February 5, 2016

Obama Delays Immigration Action, Yielding to Democratic Concerns

button print grnw20 Obama Delays Immigration Action, Yielding to Democratic Concerns

WASHINGTON — President Obama has delayed action to reshape the nation’s immigration system without congressional approval until after the November elections, bowing to the concerns of Senate Democrats on the ballots, White House officials said on Saturday.

The decision is a striking reversal of Mr. Obama’s vow to take action on immigration soon after summer’s end. The president made that promise on June 30, standing in the Rose Garden, where he angrily denounced Republican obstruction and said he would use the power of his office to protect immigrant families from the threat of deportation.

“Because of the Republicans’ extreme politicization of this issue, the president believes it would be harmful to the policy itself and to the long-term prospects for comprehensive immigration reform to announce administrative action before the elections,” a White House official said. “Because he wants to do this in a way that’s sustainable, the president will take action on immigration before the end of the year.”

White House officials insist that Mr. Obama is more determined than ever to do that — eventually. But the president and his top aides have concluded that an immigration announcement before November could anger conservatives across the country, cripple Democratic efforts to retain control of the Senate, and severely set back any hope for progress on a permanent immigration overhaul.

White House aides began calling elected officials and immigration advocates Saturday morning to inform them that the president had decided not to act before the election. The president is expected to talk about the issue during an interview with NBC’s “Meet the Press” to be broadcast on Sunday.

The delay is certain to frustrate Hispanic activists who have been pressing Mr. Obama for months to sidestep Congress. Leaders of several immigration groups said their members would be furious with the president for raising — and then dashing — their hopes.

Mr. Obama’s advisers appear to have persuaded the president that he will be able to win back the support of immigrant activists, and create a personal legacy, if he waits until after the midterm elections to announce the sweeping executive actions.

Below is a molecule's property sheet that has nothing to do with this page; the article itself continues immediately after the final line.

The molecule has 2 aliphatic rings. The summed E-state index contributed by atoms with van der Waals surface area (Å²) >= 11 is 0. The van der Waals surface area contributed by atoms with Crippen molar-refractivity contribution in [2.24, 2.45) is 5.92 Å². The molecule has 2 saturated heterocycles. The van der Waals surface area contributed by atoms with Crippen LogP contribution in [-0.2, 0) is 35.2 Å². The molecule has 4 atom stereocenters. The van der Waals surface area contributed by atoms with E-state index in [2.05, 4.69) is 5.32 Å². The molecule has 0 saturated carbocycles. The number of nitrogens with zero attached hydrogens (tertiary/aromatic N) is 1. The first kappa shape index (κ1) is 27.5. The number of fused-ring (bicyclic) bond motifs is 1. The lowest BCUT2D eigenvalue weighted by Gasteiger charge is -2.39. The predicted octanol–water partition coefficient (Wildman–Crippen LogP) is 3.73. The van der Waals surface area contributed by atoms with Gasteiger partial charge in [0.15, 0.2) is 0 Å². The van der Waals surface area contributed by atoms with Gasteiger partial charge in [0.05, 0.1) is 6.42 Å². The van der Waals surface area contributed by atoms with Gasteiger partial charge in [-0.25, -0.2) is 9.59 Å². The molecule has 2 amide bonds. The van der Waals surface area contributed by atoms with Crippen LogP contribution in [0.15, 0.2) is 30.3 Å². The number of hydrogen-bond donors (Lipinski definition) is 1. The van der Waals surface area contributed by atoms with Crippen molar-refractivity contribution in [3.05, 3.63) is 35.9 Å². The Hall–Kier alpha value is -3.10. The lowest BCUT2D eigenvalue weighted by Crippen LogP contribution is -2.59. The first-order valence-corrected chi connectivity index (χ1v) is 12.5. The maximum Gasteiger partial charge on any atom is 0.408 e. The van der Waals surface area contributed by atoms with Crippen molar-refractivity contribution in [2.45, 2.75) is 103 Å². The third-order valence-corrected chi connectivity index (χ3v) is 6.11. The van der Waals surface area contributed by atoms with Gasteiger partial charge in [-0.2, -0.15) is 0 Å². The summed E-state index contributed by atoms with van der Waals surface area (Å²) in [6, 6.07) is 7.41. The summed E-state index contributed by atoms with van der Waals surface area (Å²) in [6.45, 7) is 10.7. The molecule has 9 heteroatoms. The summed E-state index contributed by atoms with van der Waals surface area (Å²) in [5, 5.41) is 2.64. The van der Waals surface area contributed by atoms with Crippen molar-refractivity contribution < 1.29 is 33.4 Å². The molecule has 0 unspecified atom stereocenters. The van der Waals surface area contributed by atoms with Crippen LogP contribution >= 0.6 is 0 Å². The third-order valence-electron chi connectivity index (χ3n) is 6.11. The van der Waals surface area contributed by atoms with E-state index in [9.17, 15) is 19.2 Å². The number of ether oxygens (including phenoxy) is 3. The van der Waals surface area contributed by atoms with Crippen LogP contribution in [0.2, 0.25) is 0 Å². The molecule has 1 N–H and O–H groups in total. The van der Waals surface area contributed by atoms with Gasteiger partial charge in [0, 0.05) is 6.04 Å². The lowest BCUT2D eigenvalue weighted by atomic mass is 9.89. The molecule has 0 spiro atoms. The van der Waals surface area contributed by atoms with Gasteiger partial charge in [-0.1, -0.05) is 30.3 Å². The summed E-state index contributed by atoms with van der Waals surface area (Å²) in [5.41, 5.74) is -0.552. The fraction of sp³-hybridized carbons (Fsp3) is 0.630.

The announcement’s timing has developed into a political problem for Mr. Obama. By saying that he would act on his own, the president heightened expectations among Hispanics that he would finally address the deportation fears of 11 million illegal immigrants, many of whom have been in the United States for decades.

Among the possibilities that administration officials have explored is the unilateral expansion of a program that would provide many illegal immigrants with work permits to allow them to legally live and work in the country indefinitely.

In June, Mr. Obama directed top officials to develop immigration options. “I expect their recommendations before the end of summer, and I intend to adopt those recommendations without further delay,” he said.

“Today,” he said, “I’m beginning a new effort to fix as much of our immigration system as I can on my own, without Congress.”

That pledge committed the president to acting in the weeks before the midterm elections, when a half-dozen Democratic senators must face the voters. Sensing a potentially powerful issue, Republicans have repeatedly accused Mr. Obama of preparing to usurp power from Congress and of wildly overstepping the authority of his office.

As the election draws closer, nervous Senate Democrats in Arkansas, Louisiana, North Carolina and Alaska have told White House officials that Mr. Obama’s actions could cost them victory at the polls. Those conversations culminated in the decision to delay immigration action.

-New York Times